Wednesday, June 28, 2006

Enticing Ads in Arabic

See that harmless looking ad over there on the left? That's not just some random ad. It's a screen capture of an ad I saw on my monitor. I put it there on purpose for you to look at. It is the same type of ad that has popped up on my computer screen all through this year. Apparently internet services can tell from my IP address that I am in Egypt and therefore assume that I am an Egyptian, so they display ads in Arabic.

Normally I wouldn't think twice about it. Companies want to advertise their products and it is only smart to advertise in the language of the people viewing the advertisements.

What is alarming is how many of these ads have to do with immigration to America. While I can't fully read the ad, I can see the stars and stripes and even read the word "America" in Arabic. I can also see two women with long, luxiourious, uncovered hair. At first glance this might not mean anything to you or me, but it could be very important to a woman who feels oppressed by an intolerant culture that holds women back and forces them to cover their hair. Showing hair is a symbol of freedom in this ad.

Understand, I am not alarmed about people from the Middle East moving to America. If they are hard working people, with good heads on their shoulders, if they're yearning to breathe free, I'm all for it. What alarms me is how America is being pitched to these people. America, the land that accepts the tired, poor, huddled masses, is becoming harder and harder to get into. In fact, I believe to immigrate to America you pretty much have to luck out and win the immigration lottery.

I have met so many people in Egypt, especially Christians, who look to America for a better life. They want to move to America, but time and again they tell me that it is difficult to get to America, that they can't win the lottery that permits only a tiny fraction of people to immigrate. These people are desperate to move.

So what exactly is this ad advertising? Is it someone saying they can get people on the fasttrack if they are given a not-so-small fee? Is it someone that is ripping desperate people off by accepting this kind of money and then never following through? I don't know. I can't really read the ad, so my guess is as good as yours. But it does make me skeptical.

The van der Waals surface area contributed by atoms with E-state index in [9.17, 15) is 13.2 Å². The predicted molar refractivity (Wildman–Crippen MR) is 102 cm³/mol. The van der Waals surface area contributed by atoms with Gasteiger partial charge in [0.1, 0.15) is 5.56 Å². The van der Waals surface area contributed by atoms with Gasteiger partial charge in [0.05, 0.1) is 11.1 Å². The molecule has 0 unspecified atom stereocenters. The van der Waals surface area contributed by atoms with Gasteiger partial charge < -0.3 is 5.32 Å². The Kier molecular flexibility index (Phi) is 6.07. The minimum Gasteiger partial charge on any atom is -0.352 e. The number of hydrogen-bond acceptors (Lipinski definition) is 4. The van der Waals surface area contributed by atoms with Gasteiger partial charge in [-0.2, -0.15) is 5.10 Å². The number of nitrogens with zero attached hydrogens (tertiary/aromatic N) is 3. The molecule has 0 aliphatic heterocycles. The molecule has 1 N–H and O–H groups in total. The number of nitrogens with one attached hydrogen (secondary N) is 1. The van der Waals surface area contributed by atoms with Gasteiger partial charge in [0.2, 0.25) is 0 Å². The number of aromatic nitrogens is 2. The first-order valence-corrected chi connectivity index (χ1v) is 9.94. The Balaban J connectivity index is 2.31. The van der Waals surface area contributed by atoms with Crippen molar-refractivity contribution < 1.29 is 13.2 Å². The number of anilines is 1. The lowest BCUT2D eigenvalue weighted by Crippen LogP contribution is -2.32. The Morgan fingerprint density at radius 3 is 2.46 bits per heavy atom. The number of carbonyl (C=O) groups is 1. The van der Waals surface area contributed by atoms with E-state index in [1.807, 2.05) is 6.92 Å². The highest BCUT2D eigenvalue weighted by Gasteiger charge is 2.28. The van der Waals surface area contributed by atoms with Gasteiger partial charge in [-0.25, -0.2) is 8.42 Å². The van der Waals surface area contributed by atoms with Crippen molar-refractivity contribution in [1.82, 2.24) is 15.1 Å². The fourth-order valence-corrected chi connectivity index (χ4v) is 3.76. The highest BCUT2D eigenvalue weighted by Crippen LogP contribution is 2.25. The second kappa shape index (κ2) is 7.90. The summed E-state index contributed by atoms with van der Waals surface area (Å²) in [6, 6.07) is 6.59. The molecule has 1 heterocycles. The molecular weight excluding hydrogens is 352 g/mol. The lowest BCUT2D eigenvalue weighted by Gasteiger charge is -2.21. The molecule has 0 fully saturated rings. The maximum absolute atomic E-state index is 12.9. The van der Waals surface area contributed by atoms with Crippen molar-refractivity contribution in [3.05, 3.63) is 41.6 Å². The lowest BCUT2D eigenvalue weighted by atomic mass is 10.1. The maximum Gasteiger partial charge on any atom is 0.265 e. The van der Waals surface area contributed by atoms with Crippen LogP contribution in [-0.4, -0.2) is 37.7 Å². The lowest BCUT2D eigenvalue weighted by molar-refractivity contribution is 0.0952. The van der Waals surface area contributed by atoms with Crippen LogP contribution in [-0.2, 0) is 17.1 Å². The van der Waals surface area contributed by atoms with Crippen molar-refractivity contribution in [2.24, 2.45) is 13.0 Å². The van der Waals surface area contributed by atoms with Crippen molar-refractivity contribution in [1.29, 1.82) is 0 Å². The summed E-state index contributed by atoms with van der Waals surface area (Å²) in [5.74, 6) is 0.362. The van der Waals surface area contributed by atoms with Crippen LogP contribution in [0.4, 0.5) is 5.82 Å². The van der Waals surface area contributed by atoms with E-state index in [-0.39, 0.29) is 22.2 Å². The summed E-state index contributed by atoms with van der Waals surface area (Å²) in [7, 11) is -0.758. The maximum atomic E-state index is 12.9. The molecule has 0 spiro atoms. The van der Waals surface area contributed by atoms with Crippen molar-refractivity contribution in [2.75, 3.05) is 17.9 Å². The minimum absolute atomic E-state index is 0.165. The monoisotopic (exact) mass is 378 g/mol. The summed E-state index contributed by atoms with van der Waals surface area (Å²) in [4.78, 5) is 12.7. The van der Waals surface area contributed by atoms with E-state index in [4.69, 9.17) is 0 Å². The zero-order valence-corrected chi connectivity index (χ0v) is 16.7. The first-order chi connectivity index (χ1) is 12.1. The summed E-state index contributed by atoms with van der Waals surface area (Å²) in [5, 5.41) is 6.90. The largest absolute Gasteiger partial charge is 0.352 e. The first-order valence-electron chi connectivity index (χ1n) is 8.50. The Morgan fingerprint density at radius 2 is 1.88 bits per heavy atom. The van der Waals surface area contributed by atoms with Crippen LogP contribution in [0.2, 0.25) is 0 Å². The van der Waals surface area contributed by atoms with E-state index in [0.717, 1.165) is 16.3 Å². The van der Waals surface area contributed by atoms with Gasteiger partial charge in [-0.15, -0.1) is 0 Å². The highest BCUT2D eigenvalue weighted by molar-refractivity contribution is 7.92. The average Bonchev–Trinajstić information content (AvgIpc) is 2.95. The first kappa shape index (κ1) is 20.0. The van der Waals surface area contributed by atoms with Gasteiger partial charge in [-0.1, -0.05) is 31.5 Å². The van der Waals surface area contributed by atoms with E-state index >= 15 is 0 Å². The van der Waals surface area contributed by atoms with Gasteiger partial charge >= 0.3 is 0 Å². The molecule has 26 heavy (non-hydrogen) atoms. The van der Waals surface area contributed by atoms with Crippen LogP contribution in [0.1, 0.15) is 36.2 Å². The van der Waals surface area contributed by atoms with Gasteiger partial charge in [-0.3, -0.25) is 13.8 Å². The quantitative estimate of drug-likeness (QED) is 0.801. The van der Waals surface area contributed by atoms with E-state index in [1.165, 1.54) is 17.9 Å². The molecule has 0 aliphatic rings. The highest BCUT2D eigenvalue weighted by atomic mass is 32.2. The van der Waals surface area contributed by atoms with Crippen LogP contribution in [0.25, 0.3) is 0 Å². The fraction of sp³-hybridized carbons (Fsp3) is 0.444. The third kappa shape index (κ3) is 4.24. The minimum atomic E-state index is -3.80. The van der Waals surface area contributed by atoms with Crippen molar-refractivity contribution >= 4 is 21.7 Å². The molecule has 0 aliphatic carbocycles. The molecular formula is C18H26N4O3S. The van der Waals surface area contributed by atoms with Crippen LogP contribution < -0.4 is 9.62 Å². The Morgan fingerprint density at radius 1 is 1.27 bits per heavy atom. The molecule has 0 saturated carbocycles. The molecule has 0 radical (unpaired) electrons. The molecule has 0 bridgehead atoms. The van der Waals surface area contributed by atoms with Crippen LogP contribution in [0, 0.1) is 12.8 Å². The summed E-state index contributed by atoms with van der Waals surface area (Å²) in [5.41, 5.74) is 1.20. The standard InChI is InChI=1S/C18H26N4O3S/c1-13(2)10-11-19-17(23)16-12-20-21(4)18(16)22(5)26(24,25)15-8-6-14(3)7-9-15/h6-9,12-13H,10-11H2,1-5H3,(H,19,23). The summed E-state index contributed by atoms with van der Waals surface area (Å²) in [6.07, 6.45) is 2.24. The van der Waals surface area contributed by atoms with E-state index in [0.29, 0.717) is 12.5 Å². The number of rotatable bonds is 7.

So, I clicked on the link and I was taken to a very official looking web site decked out in red, white, and blue. At first glance a person could be tricked into thinking it is a U.S. government website, but what confirmed my suspicions was the domain ending in ".org" as opposed to the U.S. government's ".gov". It even says in fine print at the bottom of the page, " website is a private entity and is not a governmental agency." I am not linking to the site because that would only give the site credibility in the eyes of search engines, and that's not something I want to do.

I will, however link to THIS PAGE. It shows how much the site in question resembles the U.S. State Department's web site and prooves to me what I assumed from the beginning. The site is "an independent for-profit organization." Does that mean they are ripping people off? No. But I continue to be skeptical. It makes me uneasy to think that someone might be using my country as a pitch in a scheme to separate desperate people from their money, desperate people I have gotten to know personally.

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